Since day one, Ed Davis has been the odd man out on this Toronto Raptors squad.
I remember sitting in front of my television set during the 2010 NBA Draft and wondering what exactly the Raptors were going to do with their 13th overall pick.
Players like Paul George, Gordon Hayward and Xavier Henry were all hovering around Toronto's pick in many a mock draft. The draft was so wide-open that anything really could have happened after pick number one. It was a complete toss-up as to who was going to be available when number 13 came around.
All three of those players jumped up the board that night, as a certain 6'10 power forward out of North Carolina fell into Toronto's lap.
There's no doubt Davis was an intriguing prospect. He put up decent numbers in his last year with the Tar Heels, averaging 12.9 points on 57 per cent shooting, as well as 9.2 rebounds and 2.7 blocks a game. Here was a guy who was projected to be a top-five pick in 2009 if he had elected to enter the draft.
And with Chris Bosh on the first train out of town, many Raptors fans saw the future at the power forward position for Toronto.
I certainly did.
That's changed though.
It's safe to say that the Ed Davis experiment has been a disappointment so far, however all of the blame can't be placed on his shoulders.
He isn't a good fit for this roster. Heck, I don't think he ever was.
For starters there are too many bigs on this team gobbling up the precious minutes needed for Ed to develop on the court. You have Andrea Bargnani, and Amir Johnson, and now Jonas Valanciunas (making his debut this season after spending 2011-12 in Lithuania.) Add in other likes Aaron Gray and even Linas Kleiza at the 4 and 5 spots and there just hasn't been much opportunity for Eddie.
And Ed hasn't exactly performed well enough to ensure that it's him getting these much-needed minutes. Ed saw his numbers drop across the board from his rookie season to last year. His points dipped from 7.7 to 6.3 a game, his rebounds from 7.1 to 6.6, and his shooting percentage from 57.1 per cent to 51.3 per cent. He even managed to see less playing time (24:36 to 23:11 minutes a game) during a season in which Andrea Bargnani played less than half of the team's total games.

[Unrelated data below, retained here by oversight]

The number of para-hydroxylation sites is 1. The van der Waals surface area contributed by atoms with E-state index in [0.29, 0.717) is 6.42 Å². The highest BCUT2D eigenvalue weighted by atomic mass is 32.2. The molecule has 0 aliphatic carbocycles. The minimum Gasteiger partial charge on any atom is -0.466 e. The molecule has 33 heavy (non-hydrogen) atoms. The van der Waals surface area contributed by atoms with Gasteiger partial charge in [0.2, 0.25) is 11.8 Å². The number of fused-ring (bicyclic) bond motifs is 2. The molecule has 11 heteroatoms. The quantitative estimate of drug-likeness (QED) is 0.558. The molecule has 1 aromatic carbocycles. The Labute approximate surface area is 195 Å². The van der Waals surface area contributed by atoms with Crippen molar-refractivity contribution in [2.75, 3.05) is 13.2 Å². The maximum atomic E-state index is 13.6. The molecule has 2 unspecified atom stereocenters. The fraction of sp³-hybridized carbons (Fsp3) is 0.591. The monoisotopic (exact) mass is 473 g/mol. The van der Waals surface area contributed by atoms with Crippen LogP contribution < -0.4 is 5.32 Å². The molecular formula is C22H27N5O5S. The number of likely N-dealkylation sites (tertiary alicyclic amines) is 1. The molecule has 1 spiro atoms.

It also doesn't help that Davis is a tad small to play the power forward position effectively at the NBA level. At 6'10 and a little over 230 pounds, Ed can't contend with the bigger, stronger forwards of the league and that's a fact. He can't hold his position down low in the paint and when he does choose to take the ball to the rim on offense, he gets muscled around like a rag doll.
I am in no way writing this piece to devalue Ed Davis as a basketball player. The kid has some talent. He can rebound, pass out of the post and plays well in transition.
It's just a shame that he's so young and raw and this roster is so crowded that Davis adds little to no value to these Toronto Raptors, at least in the present.
So what future does Davis have in Toronto?
He doesn't have one.
If any one player on the roster is going to use 2013 as a year to develop into the next big thing for this franchise, it's Valanciunas.
The time is now to see what kind of value Ed can present on the open market. His youth and future potential could bring in an asset or two. A team looking to rebuild from the ground up and give PT to some up-and-comers could see Davis as someone to bring on.
But I don't think his future lies here in Toronto. Davis needed to make a bigger impact than he did last season, and now I feel that ship has sailed.
This isn't the right environment for him, and frankly, I don't know if it will ever be....
So what do you think? Is Ed Davis worth keeping around for the foreseeable future? Is he someone you would like to see traded away? What are your thoughts on Davis and his first two years in Toronto?
- Lead Editor of "Sir Charles in Charge"